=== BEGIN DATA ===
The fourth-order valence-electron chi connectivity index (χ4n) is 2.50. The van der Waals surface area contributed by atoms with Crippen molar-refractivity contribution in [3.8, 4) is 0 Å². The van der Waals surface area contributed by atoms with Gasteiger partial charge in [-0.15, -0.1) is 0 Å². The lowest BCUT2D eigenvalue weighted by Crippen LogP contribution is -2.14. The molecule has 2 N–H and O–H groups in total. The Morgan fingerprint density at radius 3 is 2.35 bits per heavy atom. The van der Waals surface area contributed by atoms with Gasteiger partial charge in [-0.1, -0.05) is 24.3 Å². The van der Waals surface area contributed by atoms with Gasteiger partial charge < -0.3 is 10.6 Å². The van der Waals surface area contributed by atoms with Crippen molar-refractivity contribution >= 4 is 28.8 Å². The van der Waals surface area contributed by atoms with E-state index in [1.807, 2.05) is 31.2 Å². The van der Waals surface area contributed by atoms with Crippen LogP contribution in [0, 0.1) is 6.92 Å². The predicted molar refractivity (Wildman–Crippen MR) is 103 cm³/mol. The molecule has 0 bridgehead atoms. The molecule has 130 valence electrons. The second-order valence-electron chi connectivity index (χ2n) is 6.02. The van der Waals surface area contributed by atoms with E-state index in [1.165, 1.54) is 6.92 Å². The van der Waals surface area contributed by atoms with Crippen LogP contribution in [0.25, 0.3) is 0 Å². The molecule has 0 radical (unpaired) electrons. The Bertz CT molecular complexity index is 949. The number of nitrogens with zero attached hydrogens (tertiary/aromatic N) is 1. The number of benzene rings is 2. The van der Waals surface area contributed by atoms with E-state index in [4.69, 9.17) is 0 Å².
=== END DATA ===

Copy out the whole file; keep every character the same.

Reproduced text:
The fourth-order valence-electron chi connectivity index (χ4n) is 2.50. The van der Waals surface area contributed by atoms with Crippen molar-refractivity contribution in [3.8, 4) is 0 Å². The van der Waals surface area contributed by atoms with Gasteiger partial charge in [-0.15, -0.1) is 0 Å². The lowest BCUT2D eigenvalue weighted by Crippen LogP contribution is -2.14. The molecule has 2 N–H and O–H groups in total. The Morgan fingerprint density at radius 3 is 2.35 bits per heavy atom. The van der Waals surface area contributed by atoms with Gasteiger partial charge in [-0.1, -0.05) is 24.3 Å². The van der Waals surface area contributed by atoms with Gasteiger partial charge < -0.3 is 10.6 Å². The van der Waals surface area contributed by atoms with Crippen molar-refractivity contribution >= 4 is 28.8 Å². The van der Waals surface area contributed by atoms with E-state index in [1.807, 2.05) is 31.2 Å². The van der Waals surface area contributed by atoms with Crippen LogP contribution in [0, 0.1) is 6.92 Å². The predicted molar refractivity (Wildman–Crippen MR) is 103 cm³/mol. The molecule has 0 bridgehead atoms. The molecule has 130 valence electrons. The second-order valence-electron chi connectivity index (χ2n) is 6.02. The van der Waals surface area contributed by atoms with E-state index in [1.165, 1.54) is 6.92 Å². The van der Waals surface area contributed by atoms with Crippen LogP contribution in [0.25, 0.3) is 0 Å². The molecule has 0 radical (unpaired) electrons. The Bertz CT molecular complexity index is 949. The number of nitrogens with zero attached hydrogens (tertiary/aromatic N) is 1. The number of benzene rings is 2. The van der Waals surface area contributed by atoms with E-state index in [4.69, 9.17) is 0 Å².